CATF Reports Apr. 6, 2017, 1:50pm


On Tuesday, Russia’s federal law enforcement agency, the Investigative Committee of Russia, identified Akbarzhon Dzhalilov as the bomber in Monday’s subway attack that killed 14 people and injured over 60. Dzhalilov blew himself up around 2:40 pm Monday inside a train departing the busy Sennaya Square metro. The twenty-two-year old Kyrgyzstan native turned Russian citizen was identified through CCTV footage along with a bag containing his DNA found at the Vosstaniya Square metro stop. Whether he acted alone is unclear, as a second bomb was found and defused at a nearby metro, and certain Russian media outlets indicated two other accomplices were also being targeted by investigators, The New York Times noted. So far, no group has stepped forward to claim what has officially been labeled by Russian officials as an act of terrorism.

While ISIS involvement is currently undetermined, it certainly should not be ruled out, argued The New York Times. The media outlet reported that the Islamic State has heavily recruited from “predominantly Muslim” former Soviet states in Central Asia and has threatened backlash on Moscow in response to its presence in the Syrian crisis. Strategic security consulting firm, The Soufan Group, identified at least 4,700 foreign fighters from former Soviet territories in Syria in a 2015 report. The theory of an ISIS connection is hardly farfetched, considering the group blew up a civilian Russian airliner en route to the St. Petersburg airport in October 2015.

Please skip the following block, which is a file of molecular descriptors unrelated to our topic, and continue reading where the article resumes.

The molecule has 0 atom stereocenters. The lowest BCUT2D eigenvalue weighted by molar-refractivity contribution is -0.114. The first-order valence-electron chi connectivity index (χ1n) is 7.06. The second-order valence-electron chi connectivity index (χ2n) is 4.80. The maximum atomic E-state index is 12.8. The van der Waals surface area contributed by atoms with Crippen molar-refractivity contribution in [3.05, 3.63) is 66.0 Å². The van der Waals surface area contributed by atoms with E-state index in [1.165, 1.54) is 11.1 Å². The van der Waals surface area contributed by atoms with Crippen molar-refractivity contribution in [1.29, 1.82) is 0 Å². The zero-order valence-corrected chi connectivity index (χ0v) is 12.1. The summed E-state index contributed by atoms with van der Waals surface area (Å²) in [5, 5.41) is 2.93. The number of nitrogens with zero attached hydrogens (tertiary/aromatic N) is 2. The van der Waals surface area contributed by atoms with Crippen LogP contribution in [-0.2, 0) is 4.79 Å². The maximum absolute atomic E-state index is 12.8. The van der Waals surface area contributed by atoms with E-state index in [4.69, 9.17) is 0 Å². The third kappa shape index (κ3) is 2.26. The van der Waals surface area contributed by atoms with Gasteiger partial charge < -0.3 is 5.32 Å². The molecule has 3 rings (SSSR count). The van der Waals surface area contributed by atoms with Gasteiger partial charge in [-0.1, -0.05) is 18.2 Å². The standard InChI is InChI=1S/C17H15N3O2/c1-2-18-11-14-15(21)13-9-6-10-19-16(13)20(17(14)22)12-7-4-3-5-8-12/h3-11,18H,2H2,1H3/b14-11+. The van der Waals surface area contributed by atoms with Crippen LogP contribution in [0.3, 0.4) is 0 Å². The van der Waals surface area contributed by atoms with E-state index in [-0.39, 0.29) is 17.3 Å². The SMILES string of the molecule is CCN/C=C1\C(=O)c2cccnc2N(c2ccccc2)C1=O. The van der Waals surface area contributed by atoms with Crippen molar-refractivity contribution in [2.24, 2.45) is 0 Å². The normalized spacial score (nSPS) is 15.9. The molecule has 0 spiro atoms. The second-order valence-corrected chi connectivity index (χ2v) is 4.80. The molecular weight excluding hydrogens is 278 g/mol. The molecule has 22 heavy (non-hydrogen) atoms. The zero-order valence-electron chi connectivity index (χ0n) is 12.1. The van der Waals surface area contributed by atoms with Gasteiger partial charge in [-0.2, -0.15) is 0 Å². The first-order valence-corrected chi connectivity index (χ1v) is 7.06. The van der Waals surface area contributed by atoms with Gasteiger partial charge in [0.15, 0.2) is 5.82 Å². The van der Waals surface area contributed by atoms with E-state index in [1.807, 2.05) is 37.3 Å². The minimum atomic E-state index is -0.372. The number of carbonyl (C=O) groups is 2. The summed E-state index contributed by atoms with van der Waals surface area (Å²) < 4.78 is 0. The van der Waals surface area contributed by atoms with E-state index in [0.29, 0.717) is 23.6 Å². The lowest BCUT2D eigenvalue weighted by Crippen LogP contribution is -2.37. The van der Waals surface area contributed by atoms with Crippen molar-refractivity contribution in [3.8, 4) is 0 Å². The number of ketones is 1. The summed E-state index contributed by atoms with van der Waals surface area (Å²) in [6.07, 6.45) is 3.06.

However, other groups speculate ISIS’ silence following the attack is a departure from its standard modus operandi and signals other actors. Chechen separatist groups have a history of launching sizable terrorist attacks on Russian soil and targeting transportation infrastructure specifically, including bombings at a train station, subway and airport since 2010. In particular, Caucasus Emirate (Imarat Kavkaz), a declining Sunni militant jihadist group linked with Chechen terrorist organizations and committed to establish a so-called emirate in Chechnya through violent means, continues to be widely regarded as one of Russia’s primary terror threats and remains a highly probable culprit as well. Imarat Kavkaz has consistently embraced a similar attack technique over the past several years. The coordinated suicide bombings that targeted a bus and a train station in Volgograd in December 2013, killing 34, bore witness to the group’s deadly capabilities. Regardless of the party responsible, Russia’s “entrenched terror problem” will likely heighten as the country’s engagement in the Syrian civil war becomes deeper.

From The New York Times:

“A native of Kyrgyzstan who had a Russian passport was responsible for the deadly blast in St. Petersburg, the Kyrgyz and Russian authorities said on Tuesday, as the toll from the attack rose to 14 dead and more than 60 injured.

The Investigative Committee of Russia, the main federal law enforcement agency, released a statement saying that the man who had detonated the bomb on a subway car was Akbarzhon Dzhalilov, 22.”

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